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PRECAST: A Novel Method for Integration of Spatial Transcriptomics Data

A new study has revealed the development of PRECAST, a data integration method for multiple spatial transcriptomics datasets. Spatially resolved transcriptomics is a set of emerging technologies that enable the transcriptomic profiling of tissues with the physical location of expressions. However, current methods for data integration tend to focus on single-cell RNA-seq datasets, without considering spatial information.

PRECAST aims to fill this gap by unifying spatial factor analysis simultaneously with spatial clustering and embedding alignment, while only requiring partially shared cell/domain clusters across datasets. The study shows that PRECAST is computationally scalable and applicable to spatial transcriptomics datasets from different platforms, and has been tested on both simulated and (four) real datasets. The results of the study demonstrate improved cell/domain detection with outstanding visualization, and the estimated aligned embeddings and cell/domain labels facilitate many downstream analyses.

The challenges of integrating spatial data

Spatial transcriptomics is a rapidly growing field that utilizes new technologies to study gene expression profiles while retaining information on the physical location of the tissue. These technologies include in situ hybridization (ISH) methods such as MERFISH, seqFISH, and seqFISH+, as well as in situ capturing technologies like ST, HDST, Slide-seq, and 10x Genomics Visium. Spatial provides researchers with the ability to explore the interactions between cells and their local environment, identify genes with spatial variations, and track changes in gene expression over time.

Similar to single-cell RNA-sequencing (scRNA-seq), spatial studies require the identification of cell/domain clusters using both spatial and expression information. However, when analysing multiple spatial datasets from different slides or conditions, it is important to remove unwanted variations caused by batch effects or biological differences.

Many current data integration methods for scRNA-seq do not consider spatial information, and most existing methods for spatial data integration are limited to low-dimensional space using the principal components of conventional dimension reduction. Researchers developed PRECAST with the aim of creating a rigorous method for data integration of multiple spatial datasets, which will be capable of estimating shared embeddings of biological effects, aligning the embeddings, and clustering the aligned embeddings to obtain cell/domain clusters across datasets that promote spatial smoothness.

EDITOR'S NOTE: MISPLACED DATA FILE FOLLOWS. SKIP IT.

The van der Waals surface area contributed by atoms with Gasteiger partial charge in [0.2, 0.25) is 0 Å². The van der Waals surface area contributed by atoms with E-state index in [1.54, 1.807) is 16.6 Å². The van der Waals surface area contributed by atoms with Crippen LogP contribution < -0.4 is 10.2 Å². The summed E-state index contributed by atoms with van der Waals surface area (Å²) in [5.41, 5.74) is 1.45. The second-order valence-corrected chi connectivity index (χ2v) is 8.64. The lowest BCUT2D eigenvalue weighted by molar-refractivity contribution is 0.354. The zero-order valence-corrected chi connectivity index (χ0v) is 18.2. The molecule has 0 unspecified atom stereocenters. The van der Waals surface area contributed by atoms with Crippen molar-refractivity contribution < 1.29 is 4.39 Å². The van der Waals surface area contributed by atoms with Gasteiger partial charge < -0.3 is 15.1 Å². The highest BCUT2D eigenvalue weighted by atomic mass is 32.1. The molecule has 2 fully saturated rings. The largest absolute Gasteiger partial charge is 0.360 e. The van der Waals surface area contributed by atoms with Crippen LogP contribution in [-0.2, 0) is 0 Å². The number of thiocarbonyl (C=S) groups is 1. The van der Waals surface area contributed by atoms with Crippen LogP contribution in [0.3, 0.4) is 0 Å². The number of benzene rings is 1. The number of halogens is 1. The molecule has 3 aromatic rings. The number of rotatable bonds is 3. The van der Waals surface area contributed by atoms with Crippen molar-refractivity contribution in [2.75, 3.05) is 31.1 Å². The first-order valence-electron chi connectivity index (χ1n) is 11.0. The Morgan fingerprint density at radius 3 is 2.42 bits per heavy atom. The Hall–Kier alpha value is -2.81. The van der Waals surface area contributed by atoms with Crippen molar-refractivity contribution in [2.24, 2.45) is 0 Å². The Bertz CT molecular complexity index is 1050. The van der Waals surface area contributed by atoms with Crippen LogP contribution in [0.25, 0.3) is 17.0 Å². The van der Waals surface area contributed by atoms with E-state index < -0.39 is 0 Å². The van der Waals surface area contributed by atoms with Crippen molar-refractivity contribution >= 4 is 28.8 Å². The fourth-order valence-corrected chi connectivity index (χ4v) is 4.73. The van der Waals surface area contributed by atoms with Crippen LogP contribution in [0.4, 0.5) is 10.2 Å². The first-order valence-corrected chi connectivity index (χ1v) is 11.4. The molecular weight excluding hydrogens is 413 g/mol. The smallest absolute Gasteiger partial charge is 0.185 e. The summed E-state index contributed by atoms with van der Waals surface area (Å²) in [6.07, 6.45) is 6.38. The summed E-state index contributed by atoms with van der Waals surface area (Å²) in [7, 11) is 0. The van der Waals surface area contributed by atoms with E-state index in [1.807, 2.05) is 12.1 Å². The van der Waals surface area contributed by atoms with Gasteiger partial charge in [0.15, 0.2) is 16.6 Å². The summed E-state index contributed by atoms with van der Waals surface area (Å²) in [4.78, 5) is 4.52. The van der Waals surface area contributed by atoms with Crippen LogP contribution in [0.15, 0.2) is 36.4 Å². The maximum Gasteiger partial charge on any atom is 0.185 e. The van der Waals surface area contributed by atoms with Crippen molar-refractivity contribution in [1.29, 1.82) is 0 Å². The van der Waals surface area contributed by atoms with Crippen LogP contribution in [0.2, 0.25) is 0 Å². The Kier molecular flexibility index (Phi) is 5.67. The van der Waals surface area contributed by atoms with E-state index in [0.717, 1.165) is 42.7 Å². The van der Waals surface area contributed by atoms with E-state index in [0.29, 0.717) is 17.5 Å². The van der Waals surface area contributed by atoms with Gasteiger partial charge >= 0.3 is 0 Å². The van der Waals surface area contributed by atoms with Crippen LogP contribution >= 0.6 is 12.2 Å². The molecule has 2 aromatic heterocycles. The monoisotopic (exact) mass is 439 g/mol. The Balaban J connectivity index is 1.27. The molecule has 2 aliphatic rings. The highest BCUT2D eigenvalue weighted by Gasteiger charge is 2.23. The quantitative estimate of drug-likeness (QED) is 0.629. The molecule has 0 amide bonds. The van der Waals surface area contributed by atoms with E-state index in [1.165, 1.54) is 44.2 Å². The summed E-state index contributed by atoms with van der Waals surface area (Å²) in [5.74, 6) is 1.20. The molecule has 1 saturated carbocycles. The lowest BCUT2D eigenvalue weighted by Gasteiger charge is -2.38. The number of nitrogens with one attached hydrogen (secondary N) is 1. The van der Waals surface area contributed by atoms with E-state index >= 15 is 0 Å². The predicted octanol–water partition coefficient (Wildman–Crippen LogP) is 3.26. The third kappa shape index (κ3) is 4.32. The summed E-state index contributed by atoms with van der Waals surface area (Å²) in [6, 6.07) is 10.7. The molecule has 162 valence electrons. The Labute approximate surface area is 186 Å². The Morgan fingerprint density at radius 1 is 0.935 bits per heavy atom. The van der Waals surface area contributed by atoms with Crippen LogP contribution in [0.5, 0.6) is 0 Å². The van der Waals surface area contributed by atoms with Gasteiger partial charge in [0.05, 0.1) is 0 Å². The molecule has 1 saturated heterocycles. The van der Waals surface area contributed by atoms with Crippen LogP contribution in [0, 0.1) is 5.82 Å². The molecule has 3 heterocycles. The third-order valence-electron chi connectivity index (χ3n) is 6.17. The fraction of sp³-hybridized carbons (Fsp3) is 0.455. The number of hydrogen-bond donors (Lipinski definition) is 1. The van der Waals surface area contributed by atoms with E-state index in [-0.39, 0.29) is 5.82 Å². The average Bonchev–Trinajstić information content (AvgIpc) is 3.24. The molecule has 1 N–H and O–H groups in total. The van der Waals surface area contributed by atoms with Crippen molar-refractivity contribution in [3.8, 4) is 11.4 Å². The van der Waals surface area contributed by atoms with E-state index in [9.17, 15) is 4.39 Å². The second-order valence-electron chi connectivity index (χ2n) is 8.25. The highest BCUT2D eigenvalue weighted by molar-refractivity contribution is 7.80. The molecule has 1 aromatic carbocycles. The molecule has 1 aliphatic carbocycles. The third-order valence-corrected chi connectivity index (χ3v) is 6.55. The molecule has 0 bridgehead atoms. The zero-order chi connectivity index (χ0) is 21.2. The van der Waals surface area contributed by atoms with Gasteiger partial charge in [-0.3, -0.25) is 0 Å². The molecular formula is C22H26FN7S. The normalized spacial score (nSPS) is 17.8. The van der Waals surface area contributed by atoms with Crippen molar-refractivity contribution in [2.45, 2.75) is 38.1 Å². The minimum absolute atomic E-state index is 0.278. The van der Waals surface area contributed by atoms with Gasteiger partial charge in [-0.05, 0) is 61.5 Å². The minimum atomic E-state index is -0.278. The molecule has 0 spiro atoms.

How PRECAST works

PRECAST is a unified and principled probabilistic model that simultaneously estimates embeddings for cellular biological effects, performs spatial clustering, and aligns the estimated embeddings across multiple tissue sections. This is a key advantage over other existing methods of data integration, which often perform these tasks sequentially. Furthermore, PRECAST takes advantage of CAR to account for the local microenvironments of neighbouring spots, and an intrinsic CAR component has been used to promote spatial smoothness in the observed expressions of SRT data, which is not found in other methods.

Figure 1: Visualisation of inferred aligned embeddings for biological effects between cell/domain types using two components from tSNE data (t-distributed stochastic neighbor embedding). This shows that when using PRECAST, the spatial spots are mixed well across the different slides, while the cell/domain clusters are well segregated, suggesting PRECAST is more effective at spatial data integration.

In terms of applications, PRECAST can be used for visualization, trajectory analysis, and SVA and DE analysis for combined tissue slices. Additionally, the method can further remove batch effects across multiple tissue slides based on housekeeping genes, making expression data comparable for different cell/domain clusters. This is particularly useful when analyzing SRT datasets from multiple tissue slides, where biological variations between cell/domain types are often confounded by factors related to data generation processes.

Overall, PRECAST is a potentially powerful new tool for data integration in the field of SRT, providing a unified and principled approach for aligning shared embeddings of biological effects while accounting for complex batch effects and/or biological effects between slides.